Does Islam permit critical thinking?
Question asked by .
Answered by Jhangeer Hanif

  I have read that most Muslim schools focus on rote memorization of religious texts and discourage independent thinking. In other words, the students are required to memorize passages from religious books, but they are not allowed to learn about modern scientific ideas such as evolution, history of nations compiled by secular historians, or anything which would conflict with the religious tenants of Islam. Some of the religious schools merely propagandize militant Islamic beliefs and indoctrinate little boys into becoming warriors for the next Jihād. Is it because Islam itself discourages intellectual activity? Does Islam really permit critical thinking?


I would rather say that Islam encourages critical thinking instead of just permitting it. At scores of places in the Holy Qur’ān, the Almighty has exhorted man to think about the signs that are spread around him and that testify to the greatness of Allah. The Holy Qur’ān reads:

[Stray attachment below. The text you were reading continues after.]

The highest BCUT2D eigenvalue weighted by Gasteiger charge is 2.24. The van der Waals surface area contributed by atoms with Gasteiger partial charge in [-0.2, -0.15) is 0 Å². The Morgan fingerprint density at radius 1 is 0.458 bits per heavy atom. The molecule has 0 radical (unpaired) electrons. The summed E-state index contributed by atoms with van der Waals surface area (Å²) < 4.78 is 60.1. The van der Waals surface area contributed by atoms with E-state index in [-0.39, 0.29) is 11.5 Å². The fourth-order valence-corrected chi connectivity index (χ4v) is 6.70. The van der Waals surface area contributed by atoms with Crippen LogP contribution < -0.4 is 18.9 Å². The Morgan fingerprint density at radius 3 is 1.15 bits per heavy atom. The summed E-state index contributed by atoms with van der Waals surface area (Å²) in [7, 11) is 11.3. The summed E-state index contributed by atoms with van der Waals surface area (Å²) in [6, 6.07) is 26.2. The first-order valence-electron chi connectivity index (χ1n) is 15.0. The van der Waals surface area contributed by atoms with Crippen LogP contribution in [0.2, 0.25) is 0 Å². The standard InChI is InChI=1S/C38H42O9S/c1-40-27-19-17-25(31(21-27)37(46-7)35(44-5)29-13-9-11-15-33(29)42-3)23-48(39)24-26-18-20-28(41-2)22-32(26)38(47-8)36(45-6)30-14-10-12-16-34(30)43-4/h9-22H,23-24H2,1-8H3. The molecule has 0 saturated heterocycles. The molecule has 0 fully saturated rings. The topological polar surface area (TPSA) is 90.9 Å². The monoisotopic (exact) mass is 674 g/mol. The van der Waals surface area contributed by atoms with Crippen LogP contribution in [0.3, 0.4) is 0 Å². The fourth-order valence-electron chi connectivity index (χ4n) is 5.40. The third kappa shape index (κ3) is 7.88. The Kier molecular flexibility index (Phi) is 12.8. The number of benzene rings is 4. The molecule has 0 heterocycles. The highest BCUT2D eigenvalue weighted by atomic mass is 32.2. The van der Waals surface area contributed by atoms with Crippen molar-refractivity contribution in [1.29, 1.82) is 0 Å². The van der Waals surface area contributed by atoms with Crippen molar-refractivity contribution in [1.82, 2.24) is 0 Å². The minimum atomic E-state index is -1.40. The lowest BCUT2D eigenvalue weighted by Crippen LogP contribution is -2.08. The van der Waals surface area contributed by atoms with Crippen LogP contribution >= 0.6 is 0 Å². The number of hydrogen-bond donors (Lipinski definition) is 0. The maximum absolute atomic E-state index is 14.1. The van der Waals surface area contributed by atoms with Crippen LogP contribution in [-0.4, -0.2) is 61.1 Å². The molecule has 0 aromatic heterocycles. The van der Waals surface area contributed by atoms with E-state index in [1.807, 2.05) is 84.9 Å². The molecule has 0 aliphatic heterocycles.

None will grasp the message but men of intellect? (2:269)

Most certainly the worst of animals in Allah’s sight are the deaf, the dumb who do  not use their brains. (8:22)

Behold in the creation of the heavens and the alteration of night and day, there are indeed signs for men of intellect. (3:190)

 We are not supposed to close our eyes and live this life being obsessed with worldly pleasures as animals who only know how to strive for their bodily desires. We are rather supposed to ponder, deliberate and choose a proper course of action for whatever undertaking we venture. Thus, critical thinking is not confined to thinking about the stars and the moon. It is rather moving ahead in every field of science and arts. The discoveries that we succeed to make in these fields will evidently guide us how to appreciate the Original Creator of everything, who always partake in our lives like a concerned and active Mentor.

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